MANILA, PHILIPPINES — Acclaimed illustrator, graphic designer and Young Guns awardee Raxenne Maniquiz has launched an artbook compiling stories of food, isolation, and community at the Tokyo Book Fair 2022 — a project made possible from the collaboration of Raxenne, writer and And A Half Strategist Toni Potenciano, and adobo Magazine’s very own Editorial Director Nina Unlay.
Titled Pabaon, the zine-turned-artbook is a collection of illustrations, anecdotes, and stories of the deeply personal relationship Filipinos have with food. Each story and artwork is a contributed piece from impassioned storytellers and artists, creating a vibrant 44-page art book with inserts and postcards that bring its stories to life.
Pitch — The origin story
Pabaon is a passion project that planted during the pandemic, and bore fruit at its tail ends. The seed that started it all is a simple tweet from Toni, asking if anyone in the community would be game to collaborate on a pandemic project: “Anyone wanna do a food zine?”
Under this banner, Raxenne, Toni, and Nina started what would eventually become Pabaon. As Raxenne put it: “It wasn’t anything serious.”
“The three of us talked about it that we don’t want it to be stressful. We didn’t want it to [take over] our day job; it should be fun. But the other side of that is, we were not finishing. There was no pressure to finish it,” she said.
Started out in March 2021, Pabaon was over a year in the making. Because of the team’s adamance to take things easy, their targetted publication date kept moving. The final push was an invitation from local risograph press Bad Student to participate at the Tokyo Book Fair.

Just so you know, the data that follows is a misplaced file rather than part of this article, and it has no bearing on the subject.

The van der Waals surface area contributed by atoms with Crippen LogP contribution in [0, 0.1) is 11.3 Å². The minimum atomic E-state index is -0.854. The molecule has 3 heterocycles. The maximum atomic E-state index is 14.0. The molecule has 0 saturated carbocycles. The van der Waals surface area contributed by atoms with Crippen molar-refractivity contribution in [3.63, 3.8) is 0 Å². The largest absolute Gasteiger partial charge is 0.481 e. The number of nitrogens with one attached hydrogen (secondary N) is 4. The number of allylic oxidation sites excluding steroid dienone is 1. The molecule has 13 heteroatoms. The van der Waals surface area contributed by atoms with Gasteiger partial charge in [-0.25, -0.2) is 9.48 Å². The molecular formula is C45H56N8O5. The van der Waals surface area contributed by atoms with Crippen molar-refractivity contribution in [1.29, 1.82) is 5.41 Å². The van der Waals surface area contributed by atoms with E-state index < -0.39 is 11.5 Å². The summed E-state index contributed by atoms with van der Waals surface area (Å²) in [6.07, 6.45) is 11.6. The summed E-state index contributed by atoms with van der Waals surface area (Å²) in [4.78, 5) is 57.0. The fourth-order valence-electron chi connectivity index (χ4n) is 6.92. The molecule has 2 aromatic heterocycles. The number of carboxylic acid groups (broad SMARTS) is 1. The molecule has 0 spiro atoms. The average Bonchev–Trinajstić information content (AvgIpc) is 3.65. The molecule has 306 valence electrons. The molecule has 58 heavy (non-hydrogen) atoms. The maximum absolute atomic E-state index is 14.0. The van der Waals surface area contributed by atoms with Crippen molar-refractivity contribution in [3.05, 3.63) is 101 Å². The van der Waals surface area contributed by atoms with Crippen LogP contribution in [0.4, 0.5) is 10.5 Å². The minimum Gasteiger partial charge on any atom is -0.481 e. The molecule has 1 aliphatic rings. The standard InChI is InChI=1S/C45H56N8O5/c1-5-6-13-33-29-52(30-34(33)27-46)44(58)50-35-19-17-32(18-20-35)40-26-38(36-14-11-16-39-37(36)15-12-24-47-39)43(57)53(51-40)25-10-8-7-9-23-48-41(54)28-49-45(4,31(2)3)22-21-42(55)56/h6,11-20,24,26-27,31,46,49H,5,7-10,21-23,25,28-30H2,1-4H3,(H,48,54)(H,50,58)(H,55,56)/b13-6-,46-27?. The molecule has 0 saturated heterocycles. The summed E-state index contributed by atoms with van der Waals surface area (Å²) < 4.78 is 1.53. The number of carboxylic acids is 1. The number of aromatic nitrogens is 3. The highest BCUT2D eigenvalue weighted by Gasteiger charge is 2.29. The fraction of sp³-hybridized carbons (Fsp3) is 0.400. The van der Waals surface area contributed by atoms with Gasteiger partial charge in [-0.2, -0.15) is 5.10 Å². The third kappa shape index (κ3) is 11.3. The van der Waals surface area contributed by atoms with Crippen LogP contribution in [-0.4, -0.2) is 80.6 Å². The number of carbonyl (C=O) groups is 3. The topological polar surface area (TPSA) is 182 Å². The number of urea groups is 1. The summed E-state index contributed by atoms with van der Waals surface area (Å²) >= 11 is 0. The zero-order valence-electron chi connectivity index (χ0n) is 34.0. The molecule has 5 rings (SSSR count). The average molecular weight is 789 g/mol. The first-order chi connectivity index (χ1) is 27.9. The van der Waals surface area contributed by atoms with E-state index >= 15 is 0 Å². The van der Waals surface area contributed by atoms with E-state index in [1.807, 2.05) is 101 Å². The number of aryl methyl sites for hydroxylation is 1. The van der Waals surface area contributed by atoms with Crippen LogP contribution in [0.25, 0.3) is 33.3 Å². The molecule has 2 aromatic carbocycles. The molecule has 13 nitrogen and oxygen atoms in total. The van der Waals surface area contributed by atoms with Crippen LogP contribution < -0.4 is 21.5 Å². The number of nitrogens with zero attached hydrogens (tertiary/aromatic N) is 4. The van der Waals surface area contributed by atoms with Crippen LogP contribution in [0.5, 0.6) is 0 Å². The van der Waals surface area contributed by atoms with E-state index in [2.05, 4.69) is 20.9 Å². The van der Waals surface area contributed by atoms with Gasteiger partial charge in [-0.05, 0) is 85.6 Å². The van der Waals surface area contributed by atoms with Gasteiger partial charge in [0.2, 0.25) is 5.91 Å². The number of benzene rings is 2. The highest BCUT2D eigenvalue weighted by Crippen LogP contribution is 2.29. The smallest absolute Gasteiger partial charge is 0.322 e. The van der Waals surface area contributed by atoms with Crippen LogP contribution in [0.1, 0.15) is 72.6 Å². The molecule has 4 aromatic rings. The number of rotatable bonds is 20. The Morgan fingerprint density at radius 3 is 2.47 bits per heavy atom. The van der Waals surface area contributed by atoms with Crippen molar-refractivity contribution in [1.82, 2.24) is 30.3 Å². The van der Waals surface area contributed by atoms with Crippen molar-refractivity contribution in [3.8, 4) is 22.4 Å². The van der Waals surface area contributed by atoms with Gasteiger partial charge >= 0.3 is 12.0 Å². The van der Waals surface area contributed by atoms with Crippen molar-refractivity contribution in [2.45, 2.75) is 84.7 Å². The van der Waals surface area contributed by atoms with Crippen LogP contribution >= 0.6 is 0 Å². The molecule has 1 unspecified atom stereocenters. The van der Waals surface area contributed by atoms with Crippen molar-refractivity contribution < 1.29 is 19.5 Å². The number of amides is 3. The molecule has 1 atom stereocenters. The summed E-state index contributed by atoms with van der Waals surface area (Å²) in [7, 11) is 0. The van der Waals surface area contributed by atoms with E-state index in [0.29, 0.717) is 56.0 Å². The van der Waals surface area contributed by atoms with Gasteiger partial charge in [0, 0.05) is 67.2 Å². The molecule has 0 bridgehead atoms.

“There was already a set deadline, so we actually had to finish it! But there was a lot of editing again. Because it started in 2021, and we were different people then. In the year 2021, we were still at a lockdown, so the environment and feeling was different, versus 2022 where it’s almost back to normal. It kind of became a time capsule in a way. How do we present that in 2022 where people are [already] moving forward?”
Produce — Progression, direction, and decisions, decisions, decisions
Pabaon may not be the first time Raxenne had done the layout for a zine, but as she put it, it was so different from her previous experience that it may as well be a first.
In 2019, she released her first zine entitled Endemic Flora of the Philippines, a mini-catalog of the country’s endemic plants, flora, and fauna. For this personal project, both the layout and all the artwork were illustrated by Raxenne, coming up with a 24-page zine that’s both educational and visually captivating.
Raxenne mused that that was a very straightforward and clean project for her, and the challenge leaned more on nailing its accuracy more than anything. Three years later for Pabaon, she took an intentional step back from illustrating the project to focus solely on creating the layout. “I’m an illustrator, but I think it came to a point na nagsasawa ako, I’m not doing anything else. I’m really thankful, but I got really exhausted and I wanted to do something else creatively. Pabaon became that opportunity.”
As the art director for Pabaon, she admitted that going in, there was no plan: she gave the illustrators complete freedom on how they wanted to visualize the stories assigned to them — which ultimately added to the overall vibrancy of the finished work. Raxenne noted that the team gathered all the stories and artwork before plotting the layout, which, in retrospect, made the process more challenging for her.
“At the time, we thought that we’ll just collect all these stories, all these artworks, and then bahala na. And that was really difficult, because now that I have all of these amazing artworks, how do I make it exciting on paper? So it’s not just a spread, a full page, and then you have a chunk of text. That was a challenge for me because I think I should have done some layout or design spread first so that the drawings and artworks would be more intentional,” she said.